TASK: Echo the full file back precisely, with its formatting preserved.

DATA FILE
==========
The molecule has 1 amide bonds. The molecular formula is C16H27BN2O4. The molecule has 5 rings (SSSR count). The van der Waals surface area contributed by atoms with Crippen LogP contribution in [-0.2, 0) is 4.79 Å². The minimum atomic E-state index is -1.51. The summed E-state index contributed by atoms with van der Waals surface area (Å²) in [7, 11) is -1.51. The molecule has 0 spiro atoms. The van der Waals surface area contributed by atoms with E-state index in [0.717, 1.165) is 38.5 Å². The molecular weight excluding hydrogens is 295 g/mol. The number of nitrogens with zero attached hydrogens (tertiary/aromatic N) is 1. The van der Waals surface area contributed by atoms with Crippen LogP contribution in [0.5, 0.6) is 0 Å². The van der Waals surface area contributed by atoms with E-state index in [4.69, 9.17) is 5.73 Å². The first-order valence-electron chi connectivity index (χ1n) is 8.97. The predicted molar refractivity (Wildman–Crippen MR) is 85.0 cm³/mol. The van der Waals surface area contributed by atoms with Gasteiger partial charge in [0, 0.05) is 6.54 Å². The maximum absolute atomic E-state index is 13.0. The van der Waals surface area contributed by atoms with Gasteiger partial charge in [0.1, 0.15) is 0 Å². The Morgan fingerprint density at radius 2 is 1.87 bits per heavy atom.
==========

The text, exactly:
The molecule has 1 amide bonds. The molecular formula is C16H27BN2O4. The molecule has 5 rings (SSSR count). The van der Waals surface area contributed by atoms with Crippen LogP contribution in [-0.2, 0) is 4.79 Å². The minimum atomic E-state index is -1.51. The summed E-state index contributed by atoms with van der Waals surface area (Å²) in [7, 11) is -1.51. The molecule has 0 spiro atoms. The van der Waals surface area contributed by atoms with E-state index in [0.717, 1.165) is 38.5 Å². The molecular weight excluding hydrogens is 295 g/mol. The number of nitrogens with zero attached hydrogens (tertiary/aromatic N) is 1. The van der Waals surface area contributed by atoms with Crippen LogP contribution in [0.5, 0.6) is 0 Å². The van der Waals surface area contributed by atoms with E-state index in [4.69, 9.17) is 5.73 Å². The first-order valence-electron chi connectivity index (χ1n) is 8.97. The predicted molar refractivity (Wildman–Crippen MR) is 85.0 cm³/mol. The van der Waals surface area contributed by atoms with Gasteiger partial charge in [0, 0.05) is 6.54 Å². The maximum absolute atomic E-state index is 13.0. The van der Waals surface area contributed by atoms with Gasteiger partial charge in [0.1, 0.15) is 0 Å². The Morgan fingerprint density at radius 2 is 1.87 bits per heavy atom.